The things that strike you most forcibly about this section of the wall is first, how big it is, nothing you read or imagine prepares you for this socking great thing built by hand. But second, how steep it is. Imagine one of those stiff Lake District climbs - you know the sort, the ones that hide the next stage of the climb from you until you get around that bend, the ones where you think "we must be somewhere near the top now" only to discover that you aren't even half way. Now, make it steeper. And higher. Now, build a stone wall about 5 meters wide and about 6m high all the way up it. In places, the pitch is so steep that the steps are about 60cm high and 20cm deep. Oh yes, now carry on building that wall for 5,000 miles. Hadrian's Wall is quite something to see, but this is just something else.
The day was quite hazy, but that lent a mystic quality to the view. Sure, it would have been nice to see for miles but then we wouldn't have known what we were looking at, so misty was good too. No matter also that the wall had obviously been extensively renovated over the years - this is China after all - that place still owns time in a way that few other places can. Just to stand there was a privilege.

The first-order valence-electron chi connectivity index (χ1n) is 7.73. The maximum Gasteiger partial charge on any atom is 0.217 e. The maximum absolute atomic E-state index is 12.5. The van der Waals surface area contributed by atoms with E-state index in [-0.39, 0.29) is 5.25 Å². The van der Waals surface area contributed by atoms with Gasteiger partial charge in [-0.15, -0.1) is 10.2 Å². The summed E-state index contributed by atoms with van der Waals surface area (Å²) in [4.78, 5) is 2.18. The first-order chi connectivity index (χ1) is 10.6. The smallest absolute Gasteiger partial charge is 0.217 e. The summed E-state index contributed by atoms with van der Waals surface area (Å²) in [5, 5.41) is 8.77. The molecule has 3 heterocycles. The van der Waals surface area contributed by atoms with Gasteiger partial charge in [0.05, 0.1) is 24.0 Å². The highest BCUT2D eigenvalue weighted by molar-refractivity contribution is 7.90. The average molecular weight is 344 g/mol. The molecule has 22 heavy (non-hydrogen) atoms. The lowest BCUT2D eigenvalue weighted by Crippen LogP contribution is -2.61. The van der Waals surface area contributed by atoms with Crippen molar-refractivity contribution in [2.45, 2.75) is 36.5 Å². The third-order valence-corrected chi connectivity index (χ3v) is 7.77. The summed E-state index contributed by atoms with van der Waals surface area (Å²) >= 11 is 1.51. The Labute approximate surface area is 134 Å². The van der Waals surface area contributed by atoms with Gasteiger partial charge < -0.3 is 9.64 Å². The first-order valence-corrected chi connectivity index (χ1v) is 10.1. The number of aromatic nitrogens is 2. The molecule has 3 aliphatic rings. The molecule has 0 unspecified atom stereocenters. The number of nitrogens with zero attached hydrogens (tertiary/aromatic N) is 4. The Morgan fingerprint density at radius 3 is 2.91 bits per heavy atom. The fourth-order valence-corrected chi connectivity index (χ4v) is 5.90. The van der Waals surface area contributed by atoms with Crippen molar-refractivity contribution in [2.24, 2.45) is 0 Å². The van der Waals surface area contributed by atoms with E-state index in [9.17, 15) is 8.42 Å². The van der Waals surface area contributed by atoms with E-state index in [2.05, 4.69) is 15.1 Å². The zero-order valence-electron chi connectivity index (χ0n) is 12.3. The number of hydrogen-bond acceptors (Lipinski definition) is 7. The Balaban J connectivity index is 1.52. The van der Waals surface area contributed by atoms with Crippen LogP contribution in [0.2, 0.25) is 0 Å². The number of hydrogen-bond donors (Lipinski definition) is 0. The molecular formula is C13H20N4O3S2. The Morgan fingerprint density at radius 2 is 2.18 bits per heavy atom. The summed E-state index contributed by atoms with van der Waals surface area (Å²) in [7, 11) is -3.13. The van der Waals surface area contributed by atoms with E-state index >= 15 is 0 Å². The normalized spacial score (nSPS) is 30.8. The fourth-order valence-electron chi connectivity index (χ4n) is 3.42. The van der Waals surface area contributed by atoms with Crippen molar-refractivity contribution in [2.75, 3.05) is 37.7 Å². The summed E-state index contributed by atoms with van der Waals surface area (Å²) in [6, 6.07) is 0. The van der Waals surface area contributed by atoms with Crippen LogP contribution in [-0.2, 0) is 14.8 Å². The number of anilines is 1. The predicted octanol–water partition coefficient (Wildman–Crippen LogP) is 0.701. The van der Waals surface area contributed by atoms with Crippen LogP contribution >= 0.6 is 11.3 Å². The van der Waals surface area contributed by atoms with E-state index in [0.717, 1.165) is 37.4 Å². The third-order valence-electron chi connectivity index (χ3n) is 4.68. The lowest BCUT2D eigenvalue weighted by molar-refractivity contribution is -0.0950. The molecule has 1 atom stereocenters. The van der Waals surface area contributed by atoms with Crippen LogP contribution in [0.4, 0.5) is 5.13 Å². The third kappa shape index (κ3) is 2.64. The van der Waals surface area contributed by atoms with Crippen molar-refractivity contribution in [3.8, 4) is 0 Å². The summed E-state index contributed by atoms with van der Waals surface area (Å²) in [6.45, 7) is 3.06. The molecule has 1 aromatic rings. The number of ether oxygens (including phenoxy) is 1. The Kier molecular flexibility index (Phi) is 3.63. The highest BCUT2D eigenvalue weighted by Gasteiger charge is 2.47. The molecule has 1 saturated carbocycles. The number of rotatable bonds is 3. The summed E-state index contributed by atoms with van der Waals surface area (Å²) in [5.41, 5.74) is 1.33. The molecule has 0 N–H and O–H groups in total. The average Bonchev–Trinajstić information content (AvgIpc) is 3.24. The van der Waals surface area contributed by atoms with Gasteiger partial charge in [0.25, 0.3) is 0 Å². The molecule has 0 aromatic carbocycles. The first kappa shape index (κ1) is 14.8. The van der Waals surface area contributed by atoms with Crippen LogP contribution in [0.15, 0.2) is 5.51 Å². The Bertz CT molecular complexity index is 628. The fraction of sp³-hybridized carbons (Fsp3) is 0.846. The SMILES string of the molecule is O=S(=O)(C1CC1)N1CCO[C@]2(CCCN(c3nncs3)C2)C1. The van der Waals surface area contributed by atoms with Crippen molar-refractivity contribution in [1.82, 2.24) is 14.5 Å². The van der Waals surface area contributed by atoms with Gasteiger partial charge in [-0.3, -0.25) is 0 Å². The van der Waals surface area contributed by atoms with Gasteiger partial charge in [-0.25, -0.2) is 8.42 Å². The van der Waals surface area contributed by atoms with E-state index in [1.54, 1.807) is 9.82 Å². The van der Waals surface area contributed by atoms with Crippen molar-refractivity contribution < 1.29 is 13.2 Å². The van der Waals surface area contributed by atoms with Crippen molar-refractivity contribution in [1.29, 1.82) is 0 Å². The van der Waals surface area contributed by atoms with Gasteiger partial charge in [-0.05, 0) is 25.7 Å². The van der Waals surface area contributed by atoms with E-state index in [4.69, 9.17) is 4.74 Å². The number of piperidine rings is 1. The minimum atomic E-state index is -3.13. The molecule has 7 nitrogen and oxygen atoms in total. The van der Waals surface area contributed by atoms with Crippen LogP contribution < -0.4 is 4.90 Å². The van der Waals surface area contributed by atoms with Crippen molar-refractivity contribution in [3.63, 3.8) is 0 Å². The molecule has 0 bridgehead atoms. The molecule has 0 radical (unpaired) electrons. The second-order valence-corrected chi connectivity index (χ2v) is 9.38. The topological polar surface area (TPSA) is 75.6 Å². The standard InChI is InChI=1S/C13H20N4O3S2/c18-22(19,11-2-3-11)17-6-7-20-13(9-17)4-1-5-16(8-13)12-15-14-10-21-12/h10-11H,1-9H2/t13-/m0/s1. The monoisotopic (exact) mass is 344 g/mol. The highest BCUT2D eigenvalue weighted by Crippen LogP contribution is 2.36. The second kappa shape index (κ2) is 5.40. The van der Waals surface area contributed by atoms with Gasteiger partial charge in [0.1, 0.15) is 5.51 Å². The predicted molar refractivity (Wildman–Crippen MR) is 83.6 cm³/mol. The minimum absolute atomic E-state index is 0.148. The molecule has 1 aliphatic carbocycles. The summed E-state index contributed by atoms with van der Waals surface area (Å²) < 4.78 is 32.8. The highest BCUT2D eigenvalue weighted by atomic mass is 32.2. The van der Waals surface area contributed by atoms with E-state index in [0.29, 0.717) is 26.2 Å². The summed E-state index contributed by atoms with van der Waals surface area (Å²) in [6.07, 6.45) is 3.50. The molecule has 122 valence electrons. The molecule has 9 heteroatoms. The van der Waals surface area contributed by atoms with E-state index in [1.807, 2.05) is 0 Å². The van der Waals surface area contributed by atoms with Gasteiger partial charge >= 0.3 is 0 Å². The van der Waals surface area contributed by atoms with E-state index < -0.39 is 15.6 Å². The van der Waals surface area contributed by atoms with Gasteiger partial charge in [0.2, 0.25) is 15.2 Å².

Looking, walking and standing on the Great Wall of China you can only wonder at the mind and the attitude that conceived it all those thousands of years ago. This, more than anything else, shows China as the land of the possible.